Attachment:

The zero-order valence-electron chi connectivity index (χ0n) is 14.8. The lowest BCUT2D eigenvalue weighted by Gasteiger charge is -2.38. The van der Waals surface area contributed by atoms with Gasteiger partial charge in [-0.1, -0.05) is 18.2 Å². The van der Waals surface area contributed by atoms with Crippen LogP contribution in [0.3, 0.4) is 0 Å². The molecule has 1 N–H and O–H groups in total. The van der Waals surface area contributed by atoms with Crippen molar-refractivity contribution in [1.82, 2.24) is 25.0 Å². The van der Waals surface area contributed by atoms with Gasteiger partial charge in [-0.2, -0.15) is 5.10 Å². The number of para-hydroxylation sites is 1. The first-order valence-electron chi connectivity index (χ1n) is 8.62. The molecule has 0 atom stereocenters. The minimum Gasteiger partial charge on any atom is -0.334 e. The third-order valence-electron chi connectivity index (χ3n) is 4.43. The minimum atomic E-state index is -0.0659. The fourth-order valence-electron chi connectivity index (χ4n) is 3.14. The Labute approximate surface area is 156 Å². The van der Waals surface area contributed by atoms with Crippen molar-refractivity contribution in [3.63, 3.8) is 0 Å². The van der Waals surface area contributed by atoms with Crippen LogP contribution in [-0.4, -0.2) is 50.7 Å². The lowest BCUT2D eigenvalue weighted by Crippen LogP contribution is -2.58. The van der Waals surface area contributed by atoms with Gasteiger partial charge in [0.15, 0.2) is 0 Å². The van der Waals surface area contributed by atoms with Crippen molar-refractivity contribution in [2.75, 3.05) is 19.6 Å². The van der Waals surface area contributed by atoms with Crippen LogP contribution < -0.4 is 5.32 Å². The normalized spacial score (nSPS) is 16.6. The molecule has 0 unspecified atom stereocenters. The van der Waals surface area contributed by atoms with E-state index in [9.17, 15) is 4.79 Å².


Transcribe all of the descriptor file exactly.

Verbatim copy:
The zero-order valence-electron chi connectivity index (χ0n) is 14.8. The lowest BCUT2D eigenvalue weighted by Gasteiger charge is -2.38. The van der Waals surface area contributed by atoms with Gasteiger partial charge in [-0.1, -0.05) is 18.2 Å². The van der Waals surface area contributed by atoms with Crippen LogP contribution in [0.3, 0.4) is 0 Å². The molecule has 1 N–H and O–H groups in total. The van der Waals surface area contributed by atoms with Crippen molar-refractivity contribution in [1.82, 2.24) is 25.0 Å². The van der Waals surface area contributed by atoms with Gasteiger partial charge in [-0.2, -0.15) is 5.10 Å². The number of para-hydroxylation sites is 1. The first-order valence-electron chi connectivity index (χ1n) is 8.62. The molecule has 0 atom stereocenters. The minimum Gasteiger partial charge on any atom is -0.334 e. The third-order valence-electron chi connectivity index (χ3n) is 4.43. The minimum atomic E-state index is -0.0659. The fourth-order valence-electron chi connectivity index (χ4n) is 3.14. The Labute approximate surface area is 156 Å². The van der Waals surface area contributed by atoms with Crippen molar-refractivity contribution in [3.63, 3.8) is 0 Å². The van der Waals surface area contributed by atoms with Crippen LogP contribution in [-0.4, -0.2) is 50.7 Å². The lowest BCUT2D eigenvalue weighted by Crippen LogP contribution is -2.58. The van der Waals surface area contributed by atoms with Gasteiger partial charge in [0.15, 0.2) is 0 Å². The van der Waals surface area contributed by atoms with Crippen molar-refractivity contribution in [2.75, 3.05) is 19.6 Å². The van der Waals surface area contributed by atoms with Crippen LogP contribution < -0.4 is 5.32 Å². The normalized spacial score (nSPS) is 16.6. The molecule has 0 unspecified atom stereocenters. The van der Waals surface area contributed by atoms with E-state index in [9.17, 15) is 4.79 Å².